Happy Birthday to Bobby Treviño, the older brother of Álex Treviño. Bobby played in seventeen games for the California Angels in 1968 and I pitched in two of those games. Bobby was 2-for-7 against me (.286). The first time I faced him was June 7, 1968, the first game of a Sunday doubleheader at Yankee Stadium. With a runner on first and one out, he hit a single off me.
I want to remember the life of Paul Lindblad, who ended his eleven year baseball career with the New York Yankees in 1978, where he won his second World Series ring. Paul passed away nine years ago; today would have been his 74th birthday. The first time Paul and I were in the same game together was on July 16, 1966 against the Kansas City Athletics at Municipal Stadium. Paul and I were both rookies and both starting pitchers in that game. I left the game in the bottom of the fifth after Kansas City tied it up, 3-3, and Paul left the game in the top of the sixth when, after walking Ellie Howard, he gave up a Home Run to Tommy Tresh. That game was memorable because Whitey Ford pitched in relief, wound up blowing the save and getting the win. Paul got the win Game 3 of the 1973 World Series against the Mets, something that I recall making me very happy at the time. He spent two-third of his career in an A’s uniform. He was a good guy, and it was sad when he died of Alzheimer’s at such a young age.
I remember Mike Reinbach, who played in a dozen games for the Orioles in 1974. The game we played in together was an extraordinary one. It was April 27, 1974, the first game of a Sunday afternoon double header at Memorial Stadium. Jim Palmer was pitching against his former teammate, Pat Dobson. The Yankees had come back from a four run deficit to tie the game, 4-4 in the eighth inning. In the top of the twelfth, Jim (who was still in the game) gave up a leadoff Home Run to Craig Nettles. Baltimore tied it up in the bottom of the twelfth when Tommy Davis hit a double, driving in Richie Coggins. Doyle Alexander retired the Yankees 1-2-3 in the top of the thirteenth. In the bottom of the thirteenth, Tom Buskey gave up a leadoff single to Earl Williams and walked Mark Belanger. With runners on first and second and nobody out, Bill Virdon brought me in to pitch. The batter was Mike Reinbach, who singled to center – a walk-off RBI the only time I ever faced him. I’m told he had a tough life after playing a few years in Japan, and for reasons that were never determined, he drove his car off a cliff in 1989, at age 39. Today would have been his 66th birthday.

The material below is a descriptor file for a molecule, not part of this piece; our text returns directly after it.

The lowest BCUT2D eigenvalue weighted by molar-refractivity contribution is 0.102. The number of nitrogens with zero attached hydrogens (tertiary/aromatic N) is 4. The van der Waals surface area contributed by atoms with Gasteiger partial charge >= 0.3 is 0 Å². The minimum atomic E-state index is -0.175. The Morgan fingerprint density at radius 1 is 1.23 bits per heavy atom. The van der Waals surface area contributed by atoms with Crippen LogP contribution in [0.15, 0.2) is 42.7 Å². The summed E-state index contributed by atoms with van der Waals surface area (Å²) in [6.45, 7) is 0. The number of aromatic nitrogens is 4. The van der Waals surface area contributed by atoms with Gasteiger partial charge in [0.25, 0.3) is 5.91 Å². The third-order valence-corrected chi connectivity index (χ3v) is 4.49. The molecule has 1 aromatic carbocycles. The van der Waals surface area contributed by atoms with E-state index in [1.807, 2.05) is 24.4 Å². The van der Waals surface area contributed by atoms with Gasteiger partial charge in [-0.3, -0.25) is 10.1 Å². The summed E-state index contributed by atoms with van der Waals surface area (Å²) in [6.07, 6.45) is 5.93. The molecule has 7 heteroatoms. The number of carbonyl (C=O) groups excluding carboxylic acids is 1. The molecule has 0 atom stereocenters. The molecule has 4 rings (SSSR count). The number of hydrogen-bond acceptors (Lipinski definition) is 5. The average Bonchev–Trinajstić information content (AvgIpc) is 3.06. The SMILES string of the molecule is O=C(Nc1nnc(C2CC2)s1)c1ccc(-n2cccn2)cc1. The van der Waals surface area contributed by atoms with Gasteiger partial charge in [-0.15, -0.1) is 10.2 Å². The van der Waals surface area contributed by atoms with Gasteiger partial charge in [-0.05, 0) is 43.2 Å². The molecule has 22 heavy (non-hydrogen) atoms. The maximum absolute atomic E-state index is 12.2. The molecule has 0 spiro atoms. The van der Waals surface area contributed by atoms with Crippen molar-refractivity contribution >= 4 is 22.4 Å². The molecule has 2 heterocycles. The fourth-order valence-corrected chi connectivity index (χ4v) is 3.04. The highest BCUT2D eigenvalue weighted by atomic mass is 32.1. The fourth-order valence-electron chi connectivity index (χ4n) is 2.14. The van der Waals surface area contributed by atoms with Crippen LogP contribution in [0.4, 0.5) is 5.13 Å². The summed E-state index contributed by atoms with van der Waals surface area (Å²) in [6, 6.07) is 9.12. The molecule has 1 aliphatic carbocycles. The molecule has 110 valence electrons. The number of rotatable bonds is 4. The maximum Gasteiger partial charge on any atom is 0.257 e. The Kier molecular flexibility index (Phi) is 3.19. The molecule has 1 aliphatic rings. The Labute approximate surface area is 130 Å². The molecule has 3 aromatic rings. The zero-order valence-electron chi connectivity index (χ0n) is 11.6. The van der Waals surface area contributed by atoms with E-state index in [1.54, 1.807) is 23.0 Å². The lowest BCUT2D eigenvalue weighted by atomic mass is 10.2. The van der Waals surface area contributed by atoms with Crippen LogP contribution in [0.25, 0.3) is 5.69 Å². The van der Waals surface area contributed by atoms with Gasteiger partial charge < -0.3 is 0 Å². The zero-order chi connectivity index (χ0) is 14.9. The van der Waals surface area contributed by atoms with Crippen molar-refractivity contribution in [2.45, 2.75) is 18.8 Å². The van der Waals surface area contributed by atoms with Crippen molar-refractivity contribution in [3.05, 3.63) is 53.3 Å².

Happy Birthday to Jerry Augustine, who was a pitcher for the Brewers from 1975 to 1984. Jerry and I were in just one game together. It was May 23, 1976 at Cleveland Stadium and it was Jerry’s rookie season. It would also be my last. I was traded to the Rangers four days later, and a few weeks after that, an injury ended my playing career. I was the starting pitcher and got pulled in the fourth inning after giving up an RBI double to Gorman Thomas, cutting The Tribe’s lead to 5-4. The Tribe eventually added three more runs, enough to win 8-5. Jerry came in to pitch in the sixth inning and pitched great. He replaced Ed Sprague with two outs, John Lowenstein on second and Charlie Spikes on first. With Alan Ashby at bat, John tried to steal third and got called out on a close tag by Don Money. Jerry had 1-2-3 seventh and eighth innings.
Happy Birthday to Bill Zepp, who made his major league debut on August 12, 1969 as a pitcher for the Minnesota Twins. The Yankees were ahead 10-3 in the bottom of the eighth when Bill took the mound in relief of Jim Kaat. He got Roy White, Bobby Murcer and Thurman Munson out in his 1-2-3 inning at Yankee Stadium. Bill was an okay pitcher; in 1970, he was 9-4 with a 3.22 ERA. I remember him having some real testicular fortitude. After just one full season in the majors, he refused to sign a contract extension and said he would either play for his hometown team, the Detroit Tigers, or retire. He got the trade. But he only lasted less than half the season before an injury ended his career.
Happy Birthday to Cliff Johnson, whose clubhouse incident with Goose Gossage put the Yankees closer on the Disabled List for two months. George Steinbrenner traded him to the Cleveland Indians for Don Hood. After being told of the trade in the Yankees clubhouse, I was told Johnson said: “I didn’t like it here anyway.” Cliff played in the National League before coming to the Yankees and I never played against him. Frankly, I’m surprised Thurman Munson didn’t beat the crap out of him.
My most infamous start for the Cleveland Indians came on June 4, 1974, a Tuesday night home game against the Texas Rangers – known in baseball history as “Ten Cent Beer Night.” I’ve posted a couple of videos that explain the whole thing – not baseball’s greatest moment. By the time things got really bad, I was gone. I lasted three innings that night. If I ever write a book on my time with The Tribe, I’ll be sure to dedicate a chapter to this one.